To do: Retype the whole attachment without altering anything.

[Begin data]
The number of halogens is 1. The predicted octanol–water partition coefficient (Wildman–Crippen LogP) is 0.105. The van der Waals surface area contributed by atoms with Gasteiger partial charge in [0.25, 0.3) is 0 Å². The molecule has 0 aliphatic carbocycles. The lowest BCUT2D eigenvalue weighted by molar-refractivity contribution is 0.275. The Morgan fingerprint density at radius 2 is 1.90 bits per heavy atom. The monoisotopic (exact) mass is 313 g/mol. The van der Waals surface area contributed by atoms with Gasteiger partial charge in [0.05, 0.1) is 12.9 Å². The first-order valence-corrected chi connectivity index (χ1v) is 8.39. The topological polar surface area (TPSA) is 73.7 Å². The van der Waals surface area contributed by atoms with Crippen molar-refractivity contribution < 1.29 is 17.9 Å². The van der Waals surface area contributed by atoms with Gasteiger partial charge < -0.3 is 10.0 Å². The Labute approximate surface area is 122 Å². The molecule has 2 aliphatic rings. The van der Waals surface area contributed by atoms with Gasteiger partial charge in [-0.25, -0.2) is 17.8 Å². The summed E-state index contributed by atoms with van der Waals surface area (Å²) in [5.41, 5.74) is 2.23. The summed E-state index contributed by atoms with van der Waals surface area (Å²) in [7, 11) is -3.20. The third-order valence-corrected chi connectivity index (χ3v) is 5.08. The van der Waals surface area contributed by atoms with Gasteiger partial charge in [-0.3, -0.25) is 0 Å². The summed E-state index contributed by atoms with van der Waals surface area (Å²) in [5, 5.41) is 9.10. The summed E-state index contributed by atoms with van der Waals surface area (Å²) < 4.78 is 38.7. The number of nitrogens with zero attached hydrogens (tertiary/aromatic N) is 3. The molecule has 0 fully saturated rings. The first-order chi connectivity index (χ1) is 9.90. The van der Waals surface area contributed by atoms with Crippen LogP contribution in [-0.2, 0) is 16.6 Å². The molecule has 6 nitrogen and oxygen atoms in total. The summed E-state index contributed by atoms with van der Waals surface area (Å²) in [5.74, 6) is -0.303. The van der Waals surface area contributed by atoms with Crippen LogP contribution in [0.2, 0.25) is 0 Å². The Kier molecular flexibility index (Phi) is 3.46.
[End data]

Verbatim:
The number of halogens is 1. The predicted octanol–water partition coefficient (Wildman–Crippen LogP) is 0.105. The van der Waals surface area contributed by atoms with Gasteiger partial charge in [0.25, 0.3) is 0 Å². The molecule has 0 aliphatic carbocycles. The lowest BCUT2D eigenvalue weighted by molar-refractivity contribution is 0.275. The Morgan fingerprint density at radius 2 is 1.90 bits per heavy atom. The monoisotopic (exact) mass is 313 g/mol. The van der Waals surface area contributed by atoms with Gasteiger partial charge in [0.05, 0.1) is 12.9 Å². The first-order valence-corrected chi connectivity index (χ1v) is 8.39. The topological polar surface area (TPSA) is 73.7 Å². The van der Waals surface area contributed by atoms with Crippen molar-refractivity contribution < 1.29 is 17.9 Å². The van der Waals surface area contributed by atoms with Gasteiger partial charge < -0.3 is 10.0 Å². The Labute approximate surface area is 122 Å². The molecule has 2 aliphatic rings. The van der Waals surface area contributed by atoms with Gasteiger partial charge in [-0.25, -0.2) is 17.8 Å². The summed E-state index contributed by atoms with van der Waals surface area (Å²) in [5.41, 5.74) is 2.23. The summed E-state index contributed by atoms with van der Waals surface area (Å²) in [7, 11) is -3.20. The third-order valence-corrected chi connectivity index (χ3v) is 5.08. The van der Waals surface area contributed by atoms with Gasteiger partial charge in [-0.3, -0.25) is 0 Å². The summed E-state index contributed by atoms with van der Waals surface area (Å²) in [5, 5.41) is 9.10. The summed E-state index contributed by atoms with van der Waals surface area (Å²) < 4.78 is 38.7. The number of nitrogens with zero attached hydrogens (tertiary/aromatic N) is 3. The molecule has 0 fully saturated rings. The first-order chi connectivity index (χ1) is 9.90. The van der Waals surface area contributed by atoms with Crippen LogP contribution in [-0.2, 0) is 16.6 Å². The molecule has 6 nitrogen and oxygen atoms in total. The summed E-state index contributed by atoms with van der Waals surface area (Å²) in [5.74, 6) is -0.303. The van der Waals surface area contributed by atoms with Crippen LogP contribution in [0.2, 0.25) is 0 Å². The Kier molecular flexibility index (Phi) is 3.46.